Over the last two weeks, we have shared with you Part I and Part II of a powerful blog from Dave Umphress. Dave is a member of the Colorado Mozambique Team who recently went to Mozambique to visit the communities where the project will take place. In the third section, Dave shares the story of a woman they met who is creating change in her community.
The second community we visited had been gifted two wells by the same organization in 2009. One was broken and one worked. However, because so many people relied on this one well, there was usually a 3-hour wait to use the well, and a drastically increased chance that it, too, would break down soon with it being so over-worked. This community, though, had been saving up money to repair the broken well. Additionally, they had been recently focusing on drying racks for their dishes, and digging personal latrines outside of their homes. (I won’t get into the fact that a majority of these communities’ problems are only partially related to water issues, and that a large portion of the problems are related to sanitation issues, i.e., hand-washing, hygiene, and open defecation.)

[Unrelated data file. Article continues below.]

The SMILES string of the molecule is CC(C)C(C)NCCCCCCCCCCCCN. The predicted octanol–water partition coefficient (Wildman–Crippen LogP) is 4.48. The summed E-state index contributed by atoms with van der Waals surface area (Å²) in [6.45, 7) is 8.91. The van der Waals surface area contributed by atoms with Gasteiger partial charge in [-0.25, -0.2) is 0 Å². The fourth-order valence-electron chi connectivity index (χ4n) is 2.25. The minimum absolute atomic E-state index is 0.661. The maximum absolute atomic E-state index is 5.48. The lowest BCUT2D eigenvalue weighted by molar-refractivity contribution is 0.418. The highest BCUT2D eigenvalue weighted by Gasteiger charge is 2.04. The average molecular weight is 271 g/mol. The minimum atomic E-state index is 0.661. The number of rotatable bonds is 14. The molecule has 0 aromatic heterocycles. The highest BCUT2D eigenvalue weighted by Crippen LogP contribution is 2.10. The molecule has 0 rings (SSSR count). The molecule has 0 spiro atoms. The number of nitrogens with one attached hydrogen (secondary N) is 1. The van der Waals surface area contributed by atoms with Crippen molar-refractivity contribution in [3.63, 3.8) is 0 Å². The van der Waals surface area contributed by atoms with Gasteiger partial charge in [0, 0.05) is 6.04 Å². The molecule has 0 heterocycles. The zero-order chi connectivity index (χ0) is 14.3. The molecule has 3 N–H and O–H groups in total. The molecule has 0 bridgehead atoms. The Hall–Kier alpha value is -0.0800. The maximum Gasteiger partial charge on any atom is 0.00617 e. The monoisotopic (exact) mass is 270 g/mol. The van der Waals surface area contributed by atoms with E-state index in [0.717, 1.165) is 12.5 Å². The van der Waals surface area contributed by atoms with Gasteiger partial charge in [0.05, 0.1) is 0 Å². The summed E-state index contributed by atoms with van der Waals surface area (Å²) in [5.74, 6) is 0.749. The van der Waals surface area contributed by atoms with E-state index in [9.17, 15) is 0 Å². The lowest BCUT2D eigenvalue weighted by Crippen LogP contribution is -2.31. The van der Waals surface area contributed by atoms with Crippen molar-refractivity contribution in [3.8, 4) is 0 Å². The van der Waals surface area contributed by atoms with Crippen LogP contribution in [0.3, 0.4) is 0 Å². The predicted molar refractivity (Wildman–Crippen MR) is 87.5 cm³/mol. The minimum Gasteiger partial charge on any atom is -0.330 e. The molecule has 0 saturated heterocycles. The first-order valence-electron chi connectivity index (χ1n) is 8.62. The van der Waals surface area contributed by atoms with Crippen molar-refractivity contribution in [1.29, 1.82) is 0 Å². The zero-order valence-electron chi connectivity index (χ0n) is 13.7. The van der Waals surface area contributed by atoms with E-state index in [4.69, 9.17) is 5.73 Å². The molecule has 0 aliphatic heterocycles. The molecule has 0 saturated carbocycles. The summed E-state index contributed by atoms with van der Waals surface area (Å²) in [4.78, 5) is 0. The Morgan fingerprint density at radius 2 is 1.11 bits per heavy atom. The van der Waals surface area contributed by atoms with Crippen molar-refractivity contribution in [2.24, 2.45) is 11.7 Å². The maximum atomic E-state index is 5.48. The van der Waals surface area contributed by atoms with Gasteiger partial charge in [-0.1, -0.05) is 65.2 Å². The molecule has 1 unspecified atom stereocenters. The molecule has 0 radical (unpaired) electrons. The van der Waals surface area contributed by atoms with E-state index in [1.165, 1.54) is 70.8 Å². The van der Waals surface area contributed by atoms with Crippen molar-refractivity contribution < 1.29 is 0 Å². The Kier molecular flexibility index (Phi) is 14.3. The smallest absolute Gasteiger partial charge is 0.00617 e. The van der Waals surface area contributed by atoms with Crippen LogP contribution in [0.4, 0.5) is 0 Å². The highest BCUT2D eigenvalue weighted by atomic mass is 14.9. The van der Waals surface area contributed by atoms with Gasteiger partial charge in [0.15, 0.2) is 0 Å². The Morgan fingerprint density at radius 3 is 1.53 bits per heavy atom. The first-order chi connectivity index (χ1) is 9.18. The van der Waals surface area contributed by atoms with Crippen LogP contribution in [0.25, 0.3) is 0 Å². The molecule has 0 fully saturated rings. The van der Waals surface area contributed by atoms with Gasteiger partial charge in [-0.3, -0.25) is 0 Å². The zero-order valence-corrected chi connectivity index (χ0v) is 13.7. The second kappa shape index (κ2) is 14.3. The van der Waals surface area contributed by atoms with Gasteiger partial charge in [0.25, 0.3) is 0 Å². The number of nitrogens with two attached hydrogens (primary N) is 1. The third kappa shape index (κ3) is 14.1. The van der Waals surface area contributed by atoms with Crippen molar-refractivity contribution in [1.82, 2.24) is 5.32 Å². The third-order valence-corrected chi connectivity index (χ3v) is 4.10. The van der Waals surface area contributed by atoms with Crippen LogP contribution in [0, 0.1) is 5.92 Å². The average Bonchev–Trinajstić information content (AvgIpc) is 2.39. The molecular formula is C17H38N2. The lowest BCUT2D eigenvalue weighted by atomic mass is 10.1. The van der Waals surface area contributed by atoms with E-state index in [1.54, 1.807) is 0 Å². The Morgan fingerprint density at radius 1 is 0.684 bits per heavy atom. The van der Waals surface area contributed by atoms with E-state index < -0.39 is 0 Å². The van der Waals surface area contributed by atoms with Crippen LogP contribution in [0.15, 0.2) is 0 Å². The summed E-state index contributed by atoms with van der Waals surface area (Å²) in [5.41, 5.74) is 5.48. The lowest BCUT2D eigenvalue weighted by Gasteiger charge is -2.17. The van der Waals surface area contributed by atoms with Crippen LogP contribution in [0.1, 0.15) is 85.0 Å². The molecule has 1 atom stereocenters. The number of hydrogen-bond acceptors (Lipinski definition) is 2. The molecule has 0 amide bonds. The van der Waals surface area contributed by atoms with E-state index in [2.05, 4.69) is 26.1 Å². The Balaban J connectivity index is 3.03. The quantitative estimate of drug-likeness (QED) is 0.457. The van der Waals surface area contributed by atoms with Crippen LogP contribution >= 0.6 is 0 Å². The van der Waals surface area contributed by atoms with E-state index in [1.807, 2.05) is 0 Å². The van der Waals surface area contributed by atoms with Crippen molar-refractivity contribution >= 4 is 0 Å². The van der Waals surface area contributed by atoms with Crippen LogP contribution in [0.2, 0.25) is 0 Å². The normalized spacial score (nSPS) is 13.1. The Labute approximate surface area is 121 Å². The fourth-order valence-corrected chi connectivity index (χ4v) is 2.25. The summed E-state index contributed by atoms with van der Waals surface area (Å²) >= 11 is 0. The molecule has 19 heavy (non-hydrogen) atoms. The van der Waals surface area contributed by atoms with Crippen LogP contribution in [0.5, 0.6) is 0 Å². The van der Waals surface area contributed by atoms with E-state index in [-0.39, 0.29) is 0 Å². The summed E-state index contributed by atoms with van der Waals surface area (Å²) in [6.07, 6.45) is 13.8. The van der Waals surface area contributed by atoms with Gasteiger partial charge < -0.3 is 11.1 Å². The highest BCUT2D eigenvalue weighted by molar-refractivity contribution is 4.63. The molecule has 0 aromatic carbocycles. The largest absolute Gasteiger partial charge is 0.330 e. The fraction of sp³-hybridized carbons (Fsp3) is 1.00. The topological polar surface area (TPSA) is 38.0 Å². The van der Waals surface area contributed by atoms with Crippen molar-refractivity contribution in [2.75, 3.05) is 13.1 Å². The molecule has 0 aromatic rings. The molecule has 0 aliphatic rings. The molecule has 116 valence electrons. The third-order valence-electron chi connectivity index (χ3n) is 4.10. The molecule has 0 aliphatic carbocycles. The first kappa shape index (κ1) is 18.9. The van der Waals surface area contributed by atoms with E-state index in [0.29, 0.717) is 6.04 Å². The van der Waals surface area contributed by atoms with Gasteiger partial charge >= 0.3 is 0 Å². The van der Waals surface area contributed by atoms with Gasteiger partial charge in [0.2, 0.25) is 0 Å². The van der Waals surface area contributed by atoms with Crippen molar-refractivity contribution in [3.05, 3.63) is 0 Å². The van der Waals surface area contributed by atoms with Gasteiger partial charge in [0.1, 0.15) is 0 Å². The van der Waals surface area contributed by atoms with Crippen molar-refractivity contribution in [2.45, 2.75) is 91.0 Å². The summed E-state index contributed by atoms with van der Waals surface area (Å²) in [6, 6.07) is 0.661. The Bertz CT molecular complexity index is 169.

What was the difference? We don’t know how much, but we do know that at least some of the difference could be attributed to one community member that we talked with. She had been visiting a friend in a more urban community, and learned about the risks of not drying dishes after washing, and also that of open defecation. She returned to the community and shared about the need for drying racks and latrines. She wasn’t satisfied waiting around for American aid to show up and fix their problems. She empowered others, encouraging them to take responsibility for their health and for the health of the community. She was also on the “water committee” which is responsible for the raising of the funds to repair the well. This woman is not just part of the solution; she represents the solution.
Check back next week for the conclusion of Dave’s reflection on his time in Mozambique.